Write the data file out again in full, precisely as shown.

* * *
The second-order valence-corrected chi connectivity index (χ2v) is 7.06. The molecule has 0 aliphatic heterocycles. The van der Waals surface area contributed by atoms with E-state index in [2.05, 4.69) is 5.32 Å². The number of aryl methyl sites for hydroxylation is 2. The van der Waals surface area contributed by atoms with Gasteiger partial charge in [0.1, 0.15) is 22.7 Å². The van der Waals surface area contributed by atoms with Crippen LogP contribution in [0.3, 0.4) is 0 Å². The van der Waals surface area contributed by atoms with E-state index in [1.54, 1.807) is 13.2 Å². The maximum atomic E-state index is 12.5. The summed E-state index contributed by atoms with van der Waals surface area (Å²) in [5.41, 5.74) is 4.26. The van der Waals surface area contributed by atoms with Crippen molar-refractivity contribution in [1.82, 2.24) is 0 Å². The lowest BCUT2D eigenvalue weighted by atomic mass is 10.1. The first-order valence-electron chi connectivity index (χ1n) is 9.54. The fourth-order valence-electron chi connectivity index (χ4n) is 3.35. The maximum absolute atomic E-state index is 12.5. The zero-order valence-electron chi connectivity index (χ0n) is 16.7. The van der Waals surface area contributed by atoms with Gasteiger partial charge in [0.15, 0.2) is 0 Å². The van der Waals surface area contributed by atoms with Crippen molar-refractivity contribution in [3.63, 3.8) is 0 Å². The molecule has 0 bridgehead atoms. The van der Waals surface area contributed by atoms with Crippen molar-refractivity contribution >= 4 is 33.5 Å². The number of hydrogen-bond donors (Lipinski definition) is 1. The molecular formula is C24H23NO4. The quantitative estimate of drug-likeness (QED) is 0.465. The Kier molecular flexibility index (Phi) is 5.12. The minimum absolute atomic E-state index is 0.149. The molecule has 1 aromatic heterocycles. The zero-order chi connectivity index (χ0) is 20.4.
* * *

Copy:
The second-order valence-corrected chi connectivity index (χ2v) is 7.06. The molecule has 0 aliphatic heterocycles. The van der Waals surface area contributed by atoms with E-state index in [2.05, 4.69) is 5.32 Å². The number of aryl methyl sites for hydroxylation is 2. The van der Waals surface area contributed by atoms with Gasteiger partial charge in [0.1, 0.15) is 22.7 Å². The van der Waals surface area contributed by atoms with Crippen LogP contribution in [0.3, 0.4) is 0 Å². The van der Waals surface area contributed by atoms with E-state index in [1.54, 1.807) is 13.2 Å². The maximum atomic E-state index is 12.5. The summed E-state index contributed by atoms with van der Waals surface area (Å²) in [5.41, 5.74) is 4.26. The van der Waals surface area contributed by atoms with Crippen molar-refractivity contribution in [1.82, 2.24) is 0 Å². The lowest BCUT2D eigenvalue weighted by atomic mass is 10.1. The first-order valence-electron chi connectivity index (χ1n) is 9.54. The fourth-order valence-electron chi connectivity index (χ4n) is 3.35. The maximum absolute atomic E-state index is 12.5. The zero-order valence-electron chi connectivity index (χ0n) is 16.7. The van der Waals surface area contributed by atoms with Gasteiger partial charge in [0.15, 0.2) is 0 Å². The van der Waals surface area contributed by atoms with Crippen molar-refractivity contribution in [3.63, 3.8) is 0 Å². The molecule has 0 bridgehead atoms. The van der Waals surface area contributed by atoms with Crippen molar-refractivity contribution >= 4 is 33.5 Å². The number of hydrogen-bond donors (Lipinski definition) is 1. The molecular formula is C24H23NO4. The quantitative estimate of drug-likeness (QED) is 0.465. The Kier molecular flexibility index (Phi) is 5.12. The minimum absolute atomic E-state index is 0.149. The molecule has 1 aromatic heterocycles. The zero-order chi connectivity index (χ0) is 20.4.